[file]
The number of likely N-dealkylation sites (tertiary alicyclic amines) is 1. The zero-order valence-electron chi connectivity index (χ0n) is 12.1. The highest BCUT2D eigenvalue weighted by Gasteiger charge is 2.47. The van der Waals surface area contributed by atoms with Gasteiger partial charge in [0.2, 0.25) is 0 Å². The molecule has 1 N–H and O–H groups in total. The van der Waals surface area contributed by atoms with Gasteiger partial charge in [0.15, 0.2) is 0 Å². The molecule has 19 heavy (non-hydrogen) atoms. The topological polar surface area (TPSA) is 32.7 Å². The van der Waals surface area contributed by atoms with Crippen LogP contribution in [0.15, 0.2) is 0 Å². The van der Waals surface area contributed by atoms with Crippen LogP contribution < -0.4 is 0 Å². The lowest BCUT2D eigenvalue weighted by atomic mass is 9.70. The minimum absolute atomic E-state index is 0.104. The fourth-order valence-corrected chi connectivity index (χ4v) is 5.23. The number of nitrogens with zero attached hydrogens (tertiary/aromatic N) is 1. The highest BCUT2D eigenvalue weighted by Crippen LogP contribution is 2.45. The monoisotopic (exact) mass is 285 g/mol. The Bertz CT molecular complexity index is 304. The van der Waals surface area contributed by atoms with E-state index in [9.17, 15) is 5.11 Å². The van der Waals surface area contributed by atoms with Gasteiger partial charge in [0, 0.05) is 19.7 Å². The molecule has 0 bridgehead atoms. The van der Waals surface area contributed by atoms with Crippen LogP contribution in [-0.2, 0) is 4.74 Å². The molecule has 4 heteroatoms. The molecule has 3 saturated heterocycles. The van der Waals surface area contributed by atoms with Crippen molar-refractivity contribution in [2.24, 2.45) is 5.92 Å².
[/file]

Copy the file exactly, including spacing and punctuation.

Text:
The number of likely N-dealkylation sites (tertiary alicyclic amines) is 1. The zero-order valence-electron chi connectivity index (χ0n) is 12.1. The highest BCUT2D eigenvalue weighted by Gasteiger charge is 2.47. The van der Waals surface area contributed by atoms with Gasteiger partial charge in [0.2, 0.25) is 0 Å². The molecule has 1 N–H and O–H groups in total. The van der Waals surface area contributed by atoms with Gasteiger partial charge in [0.15, 0.2) is 0 Å². The molecule has 19 heavy (non-hydrogen) atoms. The topological polar surface area (TPSA) is 32.7 Å². The van der Waals surface area contributed by atoms with Crippen LogP contribution in [0.15, 0.2) is 0 Å². The van der Waals surface area contributed by atoms with Crippen LogP contribution < -0.4 is 0 Å². The lowest BCUT2D eigenvalue weighted by atomic mass is 9.70. The minimum absolute atomic E-state index is 0.104. The fourth-order valence-corrected chi connectivity index (χ4v) is 5.23. The number of nitrogens with zero attached hydrogens (tertiary/aromatic N) is 1. The highest BCUT2D eigenvalue weighted by Crippen LogP contribution is 2.45. The monoisotopic (exact) mass is 285 g/mol. The Bertz CT molecular complexity index is 304. The van der Waals surface area contributed by atoms with E-state index in [9.17, 15) is 5.11 Å². The van der Waals surface area contributed by atoms with Gasteiger partial charge in [0, 0.05) is 19.7 Å². The molecule has 0 bridgehead atoms. The van der Waals surface area contributed by atoms with Crippen LogP contribution in [-0.2, 0) is 4.74 Å². The molecule has 4 heteroatoms. The molecule has 3 saturated heterocycles. The van der Waals surface area contributed by atoms with Crippen molar-refractivity contribution in [2.24, 2.45) is 5.92 Å².